Just like the hair on your head, your eyelashes go through a natural cycle of growth and eventual shedding. Before getting caught up in expensive beauty treatments or jumping to conclusions about lash fallout, it’s important to understand this lash growth cycle.
Each person typically has between 150-200 natural lashes per eye on their upper eyelids, and 75-100 on the lower eyelids. While each person differs when it comes to lash length, thickness, and color, we each go through a growth cycle.
The lash growth cycle can be broken down into three phases: Anagen (active growth), Catagen (transition phase) and Telogen (resting phase). The entire cycle can take between 4 and 11 months.
Anagen Phase (Active Growth)
In the first phase, called the Anagen phase, lashes are actively growing for around 30–45 days. Approximately 40 percent of your lashes are in this phase at any given time. Each lash will continue to grow until a specific length and then stop.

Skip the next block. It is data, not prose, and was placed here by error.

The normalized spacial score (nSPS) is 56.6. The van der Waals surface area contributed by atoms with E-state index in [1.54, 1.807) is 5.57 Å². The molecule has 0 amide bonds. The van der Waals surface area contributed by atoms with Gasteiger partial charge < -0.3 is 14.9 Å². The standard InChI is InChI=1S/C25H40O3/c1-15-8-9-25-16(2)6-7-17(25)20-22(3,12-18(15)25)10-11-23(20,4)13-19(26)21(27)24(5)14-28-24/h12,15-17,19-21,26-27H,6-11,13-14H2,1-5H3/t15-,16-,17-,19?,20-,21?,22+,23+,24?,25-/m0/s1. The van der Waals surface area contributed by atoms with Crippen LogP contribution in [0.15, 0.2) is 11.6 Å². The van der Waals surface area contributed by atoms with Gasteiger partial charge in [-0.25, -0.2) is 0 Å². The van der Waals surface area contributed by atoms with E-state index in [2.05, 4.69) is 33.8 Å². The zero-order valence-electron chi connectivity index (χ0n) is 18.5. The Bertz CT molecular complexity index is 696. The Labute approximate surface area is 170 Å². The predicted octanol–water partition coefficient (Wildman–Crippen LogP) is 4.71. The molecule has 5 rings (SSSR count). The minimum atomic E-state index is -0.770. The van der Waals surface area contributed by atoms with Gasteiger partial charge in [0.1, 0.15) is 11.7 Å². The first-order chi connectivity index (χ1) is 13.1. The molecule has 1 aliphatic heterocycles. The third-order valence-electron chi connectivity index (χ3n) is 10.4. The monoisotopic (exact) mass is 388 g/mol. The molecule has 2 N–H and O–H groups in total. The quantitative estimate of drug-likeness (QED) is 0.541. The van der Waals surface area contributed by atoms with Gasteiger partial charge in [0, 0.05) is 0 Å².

Catagen Phase (Transition Phase)
The second phase in the lash cycle is the Catagen phase, where the lash reaches its desired length and stops growing, and the follicle gets smaller. This phase lasts 2–3 weeks. Should a lash fall out during the catagen phase, it won’t begin growing back until this phase has run its course.
Telogen Phase (Resting Phase)
The resting/shedding phase is known as the Telogen phase, which lasts 3–4 months. During this time, a new hair begins to grow from the hair follicle, eventually pushing out the old hair. This means there’s no reason to get worried about normal lash shedding – they are just making room for new ones! Because each individual lash is in its own phase of the cycle, it’s normal for a few lashes to fall out every day. It usually takes 4–8 weeks to fully replace a lash.
Tips for Healthy Lashes Throughout the Cycle
Damage can cause hairs to break off mid-cycle, so it’s important to keep your lashes healthy and conditioned – especially if you use makeup daily or get cosmetic treatments like extensions or lash lifts.
To help keep lashes in tip-top shape, we recommend following these practices: